“Have you been to Dumbo yet?” my mother asked me over the phone last week.
I certainly had, and was eager to show her around, so we made plans to spend Sunday afternoon perusing the sights down underneath the Manhattan Bridge overpass and in nearby Fort Greene. “I guess I have to get to know Brooklyn,” she sighed, her surrender flag finally raised.
Mom is new to Brooklyn. She has been a Manhattanite for close to four decades, and while both of her kids have lived in Brooklyn for the past four years, she rarely comes out to experience the borough. Lately though, she’s shown far more interest.
She picked me up early Sunday afternoon and we drove over to Dumbo.
“Look at this view! It’s like discovering New York!” she said as we turned the corner at Washington and Plymouth streets to enter Brooklyn Bridge Park. Mom loves discovering new things about New York; she explained how sometimes she switches up routes to work because all the side streets change so frequently. She is like an amateur New York historian – she likes to know what’s going on.
After Mom got a chance to soak up the view of Manhattan and hit the nearby farmer’s market for some voluptuous — and salmonella-free! — tomatoes, we rounded a corner and stumbled upon the Brooklyn outpost of Bubby’s Pie Co., a tried-and-true Tribeca favorite. A co-worker had given her a great review of it. “So you have everything here, you never have to go anywhere!”
Mom ducked into Journey Home, a cute antique shop on Water Street between Pearl and Jay streets. “Oh, look at this stuff, it’s so cute! This is where I should be,” she crooned, excited about the little gems that, as she had previously noted, wouldn’t be found at places like West Elm, over on Front Street.
We deposited our farmstand veggies in the car and made our way over to Fort Greene.
“Look at all this space!” she said as we passed empty lots filled with debris. “Are these warehouses functioning?” she wondered. I navigated her a bit out of the way, toward Evans and Little streets in Vinegar Hill to see the admiral’s mansion at the southern tip of the Navy Yard. A vintage Studebacher car sat in the driveway.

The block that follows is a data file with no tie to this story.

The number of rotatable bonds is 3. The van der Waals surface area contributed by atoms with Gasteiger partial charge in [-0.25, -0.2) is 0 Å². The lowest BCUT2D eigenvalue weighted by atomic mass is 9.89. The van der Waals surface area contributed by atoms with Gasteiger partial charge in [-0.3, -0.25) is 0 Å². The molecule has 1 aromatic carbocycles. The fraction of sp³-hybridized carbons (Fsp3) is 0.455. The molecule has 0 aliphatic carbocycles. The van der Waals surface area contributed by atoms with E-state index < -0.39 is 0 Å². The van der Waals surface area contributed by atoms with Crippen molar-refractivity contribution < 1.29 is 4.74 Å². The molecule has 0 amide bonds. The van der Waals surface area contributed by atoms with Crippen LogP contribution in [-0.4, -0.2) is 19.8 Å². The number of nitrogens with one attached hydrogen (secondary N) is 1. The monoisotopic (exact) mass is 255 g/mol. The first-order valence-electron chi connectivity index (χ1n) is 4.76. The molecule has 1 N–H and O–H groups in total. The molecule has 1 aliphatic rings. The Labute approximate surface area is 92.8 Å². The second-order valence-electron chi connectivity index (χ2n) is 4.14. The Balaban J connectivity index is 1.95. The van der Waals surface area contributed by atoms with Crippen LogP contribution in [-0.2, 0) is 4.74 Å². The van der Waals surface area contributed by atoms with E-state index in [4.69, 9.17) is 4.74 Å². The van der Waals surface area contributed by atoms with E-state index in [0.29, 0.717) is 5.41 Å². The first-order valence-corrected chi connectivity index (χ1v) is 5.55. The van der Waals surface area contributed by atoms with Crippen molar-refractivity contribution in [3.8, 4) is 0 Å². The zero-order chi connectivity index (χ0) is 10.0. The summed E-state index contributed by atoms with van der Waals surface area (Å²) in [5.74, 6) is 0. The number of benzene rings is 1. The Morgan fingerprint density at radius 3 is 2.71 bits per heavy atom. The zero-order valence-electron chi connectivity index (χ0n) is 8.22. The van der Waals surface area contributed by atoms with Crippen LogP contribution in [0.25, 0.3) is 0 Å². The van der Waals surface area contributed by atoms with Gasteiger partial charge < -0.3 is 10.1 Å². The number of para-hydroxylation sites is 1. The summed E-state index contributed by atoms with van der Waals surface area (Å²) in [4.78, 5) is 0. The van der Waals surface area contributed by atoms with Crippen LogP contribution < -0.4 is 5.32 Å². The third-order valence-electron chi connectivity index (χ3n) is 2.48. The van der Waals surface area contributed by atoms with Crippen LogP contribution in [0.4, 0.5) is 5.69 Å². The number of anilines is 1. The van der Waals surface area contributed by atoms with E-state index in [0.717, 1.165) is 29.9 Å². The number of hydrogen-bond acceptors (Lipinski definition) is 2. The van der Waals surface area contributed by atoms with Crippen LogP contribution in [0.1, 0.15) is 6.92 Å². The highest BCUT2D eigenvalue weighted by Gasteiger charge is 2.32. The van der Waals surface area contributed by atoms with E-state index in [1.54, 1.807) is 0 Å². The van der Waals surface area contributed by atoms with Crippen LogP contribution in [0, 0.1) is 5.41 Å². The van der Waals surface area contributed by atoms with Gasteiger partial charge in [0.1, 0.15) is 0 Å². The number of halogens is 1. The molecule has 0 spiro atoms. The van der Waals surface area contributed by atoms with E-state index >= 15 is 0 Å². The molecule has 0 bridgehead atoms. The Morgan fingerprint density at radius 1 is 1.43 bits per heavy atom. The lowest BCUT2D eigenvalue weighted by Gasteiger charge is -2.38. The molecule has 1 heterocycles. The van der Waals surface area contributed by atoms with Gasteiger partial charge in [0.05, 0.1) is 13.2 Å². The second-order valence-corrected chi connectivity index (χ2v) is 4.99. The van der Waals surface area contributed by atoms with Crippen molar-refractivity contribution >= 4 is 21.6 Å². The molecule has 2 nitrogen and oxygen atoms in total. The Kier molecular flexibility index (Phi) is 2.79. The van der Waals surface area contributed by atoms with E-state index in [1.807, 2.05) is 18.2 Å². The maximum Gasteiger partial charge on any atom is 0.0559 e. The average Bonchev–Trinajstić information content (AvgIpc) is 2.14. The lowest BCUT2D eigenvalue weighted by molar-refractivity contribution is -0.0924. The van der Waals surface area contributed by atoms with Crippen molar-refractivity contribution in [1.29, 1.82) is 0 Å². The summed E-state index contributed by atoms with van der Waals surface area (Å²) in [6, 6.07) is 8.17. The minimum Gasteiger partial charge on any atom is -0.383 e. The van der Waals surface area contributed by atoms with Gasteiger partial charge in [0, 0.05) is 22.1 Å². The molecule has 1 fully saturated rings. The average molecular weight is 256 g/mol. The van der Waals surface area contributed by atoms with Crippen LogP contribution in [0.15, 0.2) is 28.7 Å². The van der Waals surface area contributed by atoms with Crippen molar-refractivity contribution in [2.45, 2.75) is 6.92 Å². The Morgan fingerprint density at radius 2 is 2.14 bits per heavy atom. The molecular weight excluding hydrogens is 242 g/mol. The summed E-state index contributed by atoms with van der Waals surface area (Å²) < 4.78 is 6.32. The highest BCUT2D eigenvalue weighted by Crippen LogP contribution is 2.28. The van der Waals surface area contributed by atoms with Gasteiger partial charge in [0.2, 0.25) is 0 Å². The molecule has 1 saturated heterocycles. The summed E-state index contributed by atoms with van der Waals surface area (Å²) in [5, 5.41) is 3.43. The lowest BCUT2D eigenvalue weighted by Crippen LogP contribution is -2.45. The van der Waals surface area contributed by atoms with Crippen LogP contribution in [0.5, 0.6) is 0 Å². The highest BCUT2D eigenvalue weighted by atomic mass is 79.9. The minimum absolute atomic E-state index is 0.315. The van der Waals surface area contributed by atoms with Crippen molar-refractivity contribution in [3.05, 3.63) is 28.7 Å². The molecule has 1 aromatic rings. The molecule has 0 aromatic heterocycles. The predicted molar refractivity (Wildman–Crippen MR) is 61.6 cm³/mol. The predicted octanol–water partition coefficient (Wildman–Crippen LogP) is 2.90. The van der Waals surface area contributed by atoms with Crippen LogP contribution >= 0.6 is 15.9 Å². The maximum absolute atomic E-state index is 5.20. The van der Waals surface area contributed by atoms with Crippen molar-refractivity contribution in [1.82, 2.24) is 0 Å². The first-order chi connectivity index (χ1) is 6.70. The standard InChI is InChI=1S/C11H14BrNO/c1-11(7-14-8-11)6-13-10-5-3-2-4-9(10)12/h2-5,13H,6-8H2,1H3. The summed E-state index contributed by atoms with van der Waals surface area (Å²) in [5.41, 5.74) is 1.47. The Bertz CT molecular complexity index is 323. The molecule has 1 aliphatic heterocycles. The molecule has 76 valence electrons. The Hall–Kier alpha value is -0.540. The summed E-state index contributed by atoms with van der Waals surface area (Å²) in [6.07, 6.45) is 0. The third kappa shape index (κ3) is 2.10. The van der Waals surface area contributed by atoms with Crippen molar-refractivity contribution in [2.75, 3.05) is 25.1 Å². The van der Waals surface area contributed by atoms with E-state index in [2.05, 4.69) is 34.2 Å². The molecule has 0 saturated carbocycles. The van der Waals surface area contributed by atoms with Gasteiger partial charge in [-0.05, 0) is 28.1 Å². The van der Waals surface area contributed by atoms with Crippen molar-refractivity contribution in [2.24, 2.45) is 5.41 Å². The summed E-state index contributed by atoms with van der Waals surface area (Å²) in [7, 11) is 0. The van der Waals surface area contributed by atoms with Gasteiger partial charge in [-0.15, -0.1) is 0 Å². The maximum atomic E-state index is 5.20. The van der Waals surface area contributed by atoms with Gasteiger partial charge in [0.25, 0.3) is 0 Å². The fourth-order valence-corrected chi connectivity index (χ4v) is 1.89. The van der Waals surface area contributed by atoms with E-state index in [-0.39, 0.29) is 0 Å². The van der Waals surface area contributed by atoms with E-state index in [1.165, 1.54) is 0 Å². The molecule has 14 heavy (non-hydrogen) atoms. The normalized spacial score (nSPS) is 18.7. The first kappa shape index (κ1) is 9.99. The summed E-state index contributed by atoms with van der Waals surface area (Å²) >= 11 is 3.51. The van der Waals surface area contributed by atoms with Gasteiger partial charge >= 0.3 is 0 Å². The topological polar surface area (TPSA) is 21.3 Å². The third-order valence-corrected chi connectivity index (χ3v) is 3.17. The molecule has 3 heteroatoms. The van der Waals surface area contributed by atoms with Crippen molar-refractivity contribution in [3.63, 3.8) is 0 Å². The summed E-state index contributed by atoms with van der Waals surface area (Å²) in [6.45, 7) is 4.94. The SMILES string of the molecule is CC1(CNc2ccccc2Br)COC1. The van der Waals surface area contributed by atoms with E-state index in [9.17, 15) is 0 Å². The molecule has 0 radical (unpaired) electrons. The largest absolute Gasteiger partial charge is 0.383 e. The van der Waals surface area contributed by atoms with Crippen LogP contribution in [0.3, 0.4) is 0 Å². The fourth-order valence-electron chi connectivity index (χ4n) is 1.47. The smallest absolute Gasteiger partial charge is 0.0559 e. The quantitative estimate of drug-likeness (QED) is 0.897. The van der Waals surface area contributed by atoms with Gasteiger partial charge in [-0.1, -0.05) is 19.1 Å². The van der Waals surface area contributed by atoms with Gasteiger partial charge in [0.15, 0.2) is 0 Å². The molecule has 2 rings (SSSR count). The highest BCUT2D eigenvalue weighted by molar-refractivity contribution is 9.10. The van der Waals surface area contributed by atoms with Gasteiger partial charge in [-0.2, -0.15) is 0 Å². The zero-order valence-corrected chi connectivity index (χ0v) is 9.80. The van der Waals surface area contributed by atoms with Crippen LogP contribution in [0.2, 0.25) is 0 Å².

Driving up Navy Street we got a great view of the Williamsburgh Savings Bank tower and I noted how convenient it would be to have an apartment there. Among other perks, like the access to transportation, the Target is right across the street. “That Target is just brutal, it’s like ‘Day of the Locusts’ in there,” she said. “They must have an army to fill up those shelves, ’cause they can’t do it fast enough.”
She continued to ignore my hints at the greatness of Brooklyn.
We rolled into Fort Greene discussing the zoning issues and architectural disparity between new and old buildings. “See, here’s a nice rowhouse street – watch them put a big clunker in there,” she noted, not unlike a Brooklyn blog commenter, as we passed an empty lot framed by brownstones at either end of Clinton Avenue between Willoughby and DeKalb avenues.
We arrived at the Brooklyn Flea, a market held every Sunday at Bishop Loughlin Memorial High School. Twenty-something guys with serious muttonchops perused racks of plaid button-down shirts while families with small children waited on line for scoops of ice cream. A light sprinkling of rain spurted out of the sunny blue sky. Nothing could have made this retro Brooklyn scene more perfect than a rainbow cast above all the antique modern furniture, records, vintage dresses and handmade household fabrics.
Mom inquired about a row of vintage seltzer bottles. “They’re very old and they say Brooklyn on them!” said the saleswoman, a middle-aged woman sporting a sleeveless polo shirt and baseball cap. They were $35 a piece. “The thing about that,” Mom noted, “is that you have to buy at least two, and who has room for that?”
Brooklyn brownstoners, I noted.
Brooklyn Flea seems to be dedicated to re-creating a historic Brooklyn that may not have actually existed. The wares are perfect matches to the interior design porn that New Yorkers, especially Brooklynites, love. You’ll find a bunch of stuff to decorate your big brownstone, and can fill your big closet with vintage dresses to wear to your hip
local watering hole. For the less affluent, stoop sales surround the fenced-in flea, trying to take advantage of the foot traffic it garners.
We hopped in the car and headed back to Prospect Heights for a late lunch. We parked and made our way down Vanderbilt Avenue—where churchgoers loitered, all dolled up in their Sunday best—to Soda.
As we munched on our sandwiches, the Notorious B.I.G.’s “Big Poppa” came on, like an homage for Fathers Day. Mom looked around. “I’m like a senior citizen in here,” she remarked. “It’s like a dorm – all these kids are drinking beer waiting for their lives to happen.”
Brooklyn is akin to the New York of her youth. Only the beer they drank, waiting for life to start, wasn’t as expensive. Though she had many cons about moving to Brooklyn – feeling old around all the young people, having to take the train no matter what, feeling far away from the action of the city, etc. – she actually seemed charmed by the borough and all of it’s nooks and crannies.
She dropped me off at my apartment after what I considered to be a full Brooklyn experience. “So are we going to be neighbors someday,” I asked.
“We could be,” she said. “We could be.”